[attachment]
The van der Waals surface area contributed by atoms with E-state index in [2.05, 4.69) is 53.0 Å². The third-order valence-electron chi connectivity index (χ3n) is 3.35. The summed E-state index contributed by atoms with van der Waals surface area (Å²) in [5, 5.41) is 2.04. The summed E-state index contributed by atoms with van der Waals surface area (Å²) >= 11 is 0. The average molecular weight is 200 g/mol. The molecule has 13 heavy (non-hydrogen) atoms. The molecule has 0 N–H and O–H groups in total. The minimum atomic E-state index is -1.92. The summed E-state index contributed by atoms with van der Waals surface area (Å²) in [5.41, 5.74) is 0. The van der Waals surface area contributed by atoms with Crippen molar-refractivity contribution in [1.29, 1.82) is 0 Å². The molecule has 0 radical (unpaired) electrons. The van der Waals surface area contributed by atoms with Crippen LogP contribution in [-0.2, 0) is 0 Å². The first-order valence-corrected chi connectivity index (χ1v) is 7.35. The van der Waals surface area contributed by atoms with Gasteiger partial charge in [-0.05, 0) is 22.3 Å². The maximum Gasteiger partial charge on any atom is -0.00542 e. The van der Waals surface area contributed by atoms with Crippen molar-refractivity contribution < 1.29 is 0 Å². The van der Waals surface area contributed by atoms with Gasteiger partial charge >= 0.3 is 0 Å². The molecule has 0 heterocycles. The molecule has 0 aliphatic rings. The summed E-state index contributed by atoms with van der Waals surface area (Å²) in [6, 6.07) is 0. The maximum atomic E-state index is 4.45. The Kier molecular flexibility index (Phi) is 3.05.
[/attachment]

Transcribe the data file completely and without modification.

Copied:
The van der Waals surface area contributed by atoms with E-state index in [2.05, 4.69) is 53.0 Å². The third-order valence-electron chi connectivity index (χ3n) is 3.35. The summed E-state index contributed by atoms with van der Waals surface area (Å²) in [5, 5.41) is 2.04. The summed E-state index contributed by atoms with van der Waals surface area (Å²) >= 11 is 0. The average molecular weight is 200 g/mol. The molecule has 13 heavy (non-hydrogen) atoms. The molecule has 0 N–H and O–H groups in total. The minimum atomic E-state index is -1.92. The summed E-state index contributed by atoms with van der Waals surface area (Å²) in [5.41, 5.74) is 0. The van der Waals surface area contributed by atoms with Crippen molar-refractivity contribution in [1.29, 1.82) is 0 Å². The molecule has 0 radical (unpaired) electrons. The van der Waals surface area contributed by atoms with Crippen LogP contribution in [-0.2, 0) is 0 Å². The first-order valence-corrected chi connectivity index (χ1v) is 7.35. The van der Waals surface area contributed by atoms with Gasteiger partial charge in [-0.05, 0) is 22.3 Å². The maximum Gasteiger partial charge on any atom is -0.00542 e. The van der Waals surface area contributed by atoms with Crippen molar-refractivity contribution < 1.29 is 0 Å². The van der Waals surface area contributed by atoms with Gasteiger partial charge >= 0.3 is 0 Å². The molecule has 0 heterocycles. The molecule has 0 aliphatic rings. The summed E-state index contributed by atoms with van der Waals surface area (Å²) in [6, 6.07) is 0. The maximum atomic E-state index is 4.45. The Kier molecular flexibility index (Phi) is 3.05.